ADVERTISING'S FOREIGN LEGION: Just as Chelsea FC has taken on overseas players to boost its game, a growing number of creative departments are looking to hire foreign talent, Francesca Newland reports

London's reputation as a centre of advertising excellence has

entered many of its agencies on the wishlists of job-hunting, ambitious

creatives from all over the world. And their numerous CVs appear to be

attracting the interest of top creative directors, who are giving

coveted places in their departments to people from a multitude of

cultural backgrounds.



Mother, which is arguably the most creatively driven agency in the

country, has several foreign teams including Cecilla Dufils and Markus

Bjorman, Carlos Bayala and Gabby Scardaccione, and Lotta Marlind and

Malin Carlsson. With almost half of its creative staff coming from

abroad, Mother has become known as the 'Earl's Court of advertising' -

the first stop for foreigners when they get to London.



Peter Souter, the creative director of Abbott Mead Vickers BBDO, thinks

foreign creatives make up for a lack of diversity within British

advertising: 'The problem with British creative offices is often they

are far too homogeneous: there are no gays, blacks, women.'



Charles Inge, the creative director of Lowe Lintas, adds: 'Foreign

creatives give a fresh look. They're not clones from British advertising

college. They bring something new to the department.'



He adds: 'Why shouldn't we take from the best of the world instead of

just the best of British. It's arrogant to presume we produce all the

best creatives.'



It is this sentiment that has led to the large international contingent

at Mother. Mother founder Robert Saville explains: 'Mother as a brand

has a strong creative reputation around the world. This can bring you

the cream of the crop.' He says the only foreign creatives he ever has

to seek are American, otherwise they come to him.



Most creative directors agree that including foreigners in their

department widens its perspective. Inge talks about how much good work

is coming from the Swedes at the moment: Paul Malmstrom and Linus

Karlsson, who are responsible for Fallon's Yukka Brothers work for MTV

he calls 'the hottest team in the world'; and then there's Traktor, the

Swedish directors being chased by every self-respecting creative

director.



Saville thinks the broader perspective is essential: 'If you have a

department it's about having different people with different points of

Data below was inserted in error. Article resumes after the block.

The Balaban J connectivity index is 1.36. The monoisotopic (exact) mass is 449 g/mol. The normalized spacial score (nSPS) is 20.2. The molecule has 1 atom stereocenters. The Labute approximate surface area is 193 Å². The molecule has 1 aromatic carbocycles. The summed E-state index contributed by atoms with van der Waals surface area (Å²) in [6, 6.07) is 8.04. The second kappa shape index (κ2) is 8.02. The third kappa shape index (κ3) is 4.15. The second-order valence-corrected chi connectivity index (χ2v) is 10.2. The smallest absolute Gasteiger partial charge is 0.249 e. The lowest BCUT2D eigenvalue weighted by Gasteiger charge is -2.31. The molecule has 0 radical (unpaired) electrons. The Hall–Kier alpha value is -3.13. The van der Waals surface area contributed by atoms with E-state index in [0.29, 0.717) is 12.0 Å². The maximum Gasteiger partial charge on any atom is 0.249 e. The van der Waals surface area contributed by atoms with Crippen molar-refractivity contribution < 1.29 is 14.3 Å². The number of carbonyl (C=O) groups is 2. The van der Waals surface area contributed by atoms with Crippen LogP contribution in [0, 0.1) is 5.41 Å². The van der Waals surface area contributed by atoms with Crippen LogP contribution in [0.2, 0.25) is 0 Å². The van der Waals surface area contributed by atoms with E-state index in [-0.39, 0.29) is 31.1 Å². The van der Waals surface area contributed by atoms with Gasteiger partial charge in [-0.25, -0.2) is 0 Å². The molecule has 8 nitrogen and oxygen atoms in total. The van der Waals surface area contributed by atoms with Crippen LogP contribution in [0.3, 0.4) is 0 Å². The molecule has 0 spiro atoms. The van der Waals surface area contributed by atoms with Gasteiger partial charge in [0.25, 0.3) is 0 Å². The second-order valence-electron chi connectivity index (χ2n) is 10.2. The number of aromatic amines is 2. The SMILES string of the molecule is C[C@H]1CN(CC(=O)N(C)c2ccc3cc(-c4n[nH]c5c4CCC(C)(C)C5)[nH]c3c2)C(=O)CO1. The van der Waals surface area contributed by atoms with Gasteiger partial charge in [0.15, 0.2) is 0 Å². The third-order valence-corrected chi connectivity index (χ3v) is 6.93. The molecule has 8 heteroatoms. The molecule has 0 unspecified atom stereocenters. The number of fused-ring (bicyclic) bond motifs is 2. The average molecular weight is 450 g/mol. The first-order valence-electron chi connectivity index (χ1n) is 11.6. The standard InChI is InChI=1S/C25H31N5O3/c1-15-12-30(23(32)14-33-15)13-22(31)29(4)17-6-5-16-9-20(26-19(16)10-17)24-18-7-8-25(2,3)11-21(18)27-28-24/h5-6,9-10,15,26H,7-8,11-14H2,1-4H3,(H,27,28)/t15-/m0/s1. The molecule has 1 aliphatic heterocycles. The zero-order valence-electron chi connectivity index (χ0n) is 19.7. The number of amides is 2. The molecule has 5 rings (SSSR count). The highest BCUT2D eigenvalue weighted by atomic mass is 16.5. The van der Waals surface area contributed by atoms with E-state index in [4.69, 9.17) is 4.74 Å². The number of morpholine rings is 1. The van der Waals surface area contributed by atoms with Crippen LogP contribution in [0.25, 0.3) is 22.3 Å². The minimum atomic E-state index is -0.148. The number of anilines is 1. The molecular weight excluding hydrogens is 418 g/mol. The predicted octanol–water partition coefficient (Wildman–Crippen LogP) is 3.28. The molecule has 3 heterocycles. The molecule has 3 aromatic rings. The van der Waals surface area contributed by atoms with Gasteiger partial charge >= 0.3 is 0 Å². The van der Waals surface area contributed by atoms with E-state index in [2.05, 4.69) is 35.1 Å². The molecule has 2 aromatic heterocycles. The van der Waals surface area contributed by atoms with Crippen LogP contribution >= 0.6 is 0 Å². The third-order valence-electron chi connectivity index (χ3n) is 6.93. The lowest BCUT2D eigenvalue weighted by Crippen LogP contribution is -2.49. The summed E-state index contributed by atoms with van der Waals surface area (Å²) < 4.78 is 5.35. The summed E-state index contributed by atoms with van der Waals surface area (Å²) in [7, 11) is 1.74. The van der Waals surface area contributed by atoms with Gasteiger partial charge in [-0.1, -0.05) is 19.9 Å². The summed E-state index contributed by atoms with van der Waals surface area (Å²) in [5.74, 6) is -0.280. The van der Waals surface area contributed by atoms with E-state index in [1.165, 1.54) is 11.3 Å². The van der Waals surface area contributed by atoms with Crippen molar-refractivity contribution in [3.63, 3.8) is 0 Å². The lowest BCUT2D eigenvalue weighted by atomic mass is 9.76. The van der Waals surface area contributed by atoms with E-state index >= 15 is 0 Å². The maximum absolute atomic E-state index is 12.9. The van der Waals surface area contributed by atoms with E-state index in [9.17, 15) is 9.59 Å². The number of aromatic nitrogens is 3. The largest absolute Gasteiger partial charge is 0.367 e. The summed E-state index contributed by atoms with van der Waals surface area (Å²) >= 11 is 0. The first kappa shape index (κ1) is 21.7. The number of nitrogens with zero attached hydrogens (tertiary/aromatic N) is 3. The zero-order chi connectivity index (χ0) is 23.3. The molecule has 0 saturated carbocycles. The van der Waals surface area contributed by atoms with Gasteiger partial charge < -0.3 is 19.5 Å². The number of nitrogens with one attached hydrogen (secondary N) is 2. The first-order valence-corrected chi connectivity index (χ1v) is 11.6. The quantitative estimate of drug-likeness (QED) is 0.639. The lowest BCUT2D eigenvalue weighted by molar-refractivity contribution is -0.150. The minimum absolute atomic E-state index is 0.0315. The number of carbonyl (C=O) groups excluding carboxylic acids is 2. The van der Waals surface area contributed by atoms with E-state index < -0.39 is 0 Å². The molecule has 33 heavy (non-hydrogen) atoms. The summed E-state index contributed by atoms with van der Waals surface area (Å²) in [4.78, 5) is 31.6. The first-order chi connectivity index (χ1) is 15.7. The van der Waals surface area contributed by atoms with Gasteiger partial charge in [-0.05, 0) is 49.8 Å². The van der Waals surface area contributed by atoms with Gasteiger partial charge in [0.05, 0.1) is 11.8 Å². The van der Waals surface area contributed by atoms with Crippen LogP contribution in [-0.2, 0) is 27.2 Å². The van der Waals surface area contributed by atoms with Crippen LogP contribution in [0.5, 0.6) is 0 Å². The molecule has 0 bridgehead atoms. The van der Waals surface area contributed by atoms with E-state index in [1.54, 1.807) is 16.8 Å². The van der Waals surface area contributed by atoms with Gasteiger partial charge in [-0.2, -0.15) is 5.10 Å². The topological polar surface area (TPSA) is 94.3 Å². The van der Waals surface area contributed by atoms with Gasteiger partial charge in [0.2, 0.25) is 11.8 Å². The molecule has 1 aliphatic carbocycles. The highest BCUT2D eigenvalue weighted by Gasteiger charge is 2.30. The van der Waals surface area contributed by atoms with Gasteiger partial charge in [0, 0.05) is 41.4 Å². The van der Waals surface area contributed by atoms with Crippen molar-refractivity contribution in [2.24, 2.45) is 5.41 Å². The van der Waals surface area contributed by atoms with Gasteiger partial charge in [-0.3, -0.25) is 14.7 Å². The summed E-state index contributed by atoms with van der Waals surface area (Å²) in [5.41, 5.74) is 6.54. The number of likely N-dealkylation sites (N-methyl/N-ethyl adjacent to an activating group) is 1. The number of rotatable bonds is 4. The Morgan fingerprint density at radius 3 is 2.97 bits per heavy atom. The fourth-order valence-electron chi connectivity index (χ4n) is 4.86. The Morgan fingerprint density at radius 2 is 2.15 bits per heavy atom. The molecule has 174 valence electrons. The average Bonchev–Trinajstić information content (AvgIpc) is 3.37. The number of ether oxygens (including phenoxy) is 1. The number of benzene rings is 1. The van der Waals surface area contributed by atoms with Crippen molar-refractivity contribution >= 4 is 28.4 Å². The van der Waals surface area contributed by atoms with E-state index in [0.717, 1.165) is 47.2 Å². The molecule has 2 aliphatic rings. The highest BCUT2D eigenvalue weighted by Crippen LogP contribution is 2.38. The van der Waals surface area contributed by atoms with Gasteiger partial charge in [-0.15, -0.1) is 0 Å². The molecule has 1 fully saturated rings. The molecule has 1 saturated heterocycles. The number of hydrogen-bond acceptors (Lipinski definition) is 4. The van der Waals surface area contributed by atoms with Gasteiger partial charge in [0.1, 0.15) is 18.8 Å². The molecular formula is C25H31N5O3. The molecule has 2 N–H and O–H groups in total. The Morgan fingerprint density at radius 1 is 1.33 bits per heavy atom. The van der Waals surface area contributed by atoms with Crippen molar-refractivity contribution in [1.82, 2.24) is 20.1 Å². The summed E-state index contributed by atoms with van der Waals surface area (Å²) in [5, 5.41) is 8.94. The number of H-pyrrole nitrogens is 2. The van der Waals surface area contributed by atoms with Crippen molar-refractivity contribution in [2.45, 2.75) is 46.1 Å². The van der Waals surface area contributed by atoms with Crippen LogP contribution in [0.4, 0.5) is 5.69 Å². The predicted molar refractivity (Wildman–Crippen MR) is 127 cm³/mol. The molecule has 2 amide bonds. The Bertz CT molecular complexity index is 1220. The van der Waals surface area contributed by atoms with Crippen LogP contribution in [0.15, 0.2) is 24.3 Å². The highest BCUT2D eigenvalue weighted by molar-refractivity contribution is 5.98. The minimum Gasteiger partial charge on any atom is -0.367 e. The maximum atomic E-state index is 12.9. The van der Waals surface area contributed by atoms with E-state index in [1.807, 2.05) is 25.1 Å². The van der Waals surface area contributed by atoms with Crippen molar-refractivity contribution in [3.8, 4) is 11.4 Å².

view and different cultural reference points. We work collaboratively

and that works better when you've got different skills and

perspectives.'



Most big creative departments in London include at least one foreigner.

Often the foreigner is paired with a Brit. This is the case at Saatchi &

Saatchi, where the creative director, Dave Droga, himself an Australian,

is very keen to hire foreign creatives.



He says: 'I'd like more. They give a different perspective. I was spoilt

when I worked in Singapore. My department was like the United Nations

building.'



Souter prefers to mix his foreign creatives with local talent and

recently split an Australian team. More than the other creative

directors, Souter admits that there are potential pitfalls with using

foreign creatives: 'Truthfully, you draw from your own experience. You

have to draw from a culture reference - that's difficult if you are not

from the country you are making ads for.'



He also thinks that these days creatives have to do much more than

create great ideas, they have to be able to sell the ideas to clients.

Souter says foreign creatives have to be able to speak very good English

in order to do this.



Andrew Cracknell, the creative director of Bates, has just hired an

Indian team, Vineet Raheja and Sweta Pathak. He says that the rest of

the creative department, including himself, is there to prevent any

cultural anomolies from arising.



He also believes that in order to move creativity on, sometimes you need

ideas that don't quite fit with the status quo: 'I would quite like a

take from outside of our culture - that's the only way to get

progress.'



There's also a strong argument that foreign creatives develop the kind

of simple ideas that are the life blood of good advertising. They have

to develop straight-forward, more universal ideas because of their lack

of local cultural understanding and language. Scardaccione says: 'In

London our idea has to be simpler because we haven't got the language.'

Her sentiments are echoed by Bartle Bogle Hegarty's Fred Raillard and

Farid Mokart.



All creative directors seem to agree that apart from adding fresh ideas

to any department, foreign creatives give their agencies an

international perspective that has become essential with the

globalisation of advertising accounts and resultant growth of

advertising networks.



Cracknell cites this as his primary reason for seeking talent from other

countries: 'They give you a better understanding of international

markets. UK creatives are good at UK ads. To pretend you could spread it

elsewhere is nonsense.'



Hiring creatives from outside the European Union is no easy task. The

agency has to prove that nobody in the UK could do the job and in some

cases has to demonstrate this by advertising the job to the general

public. Agencies get around the legislation by advertising the role in

newspapers not known for offering creative jobs, or by giving overly

specific job specs - 'We need an art director with in-depth knowledge of

the Brazilian toothpaste market'.



With the industry becoming so global, the amount of creative directors

hiring foreigners is likely to grow. At the moment, they are relatively

thin on the ground in London, with premier creative agencies such as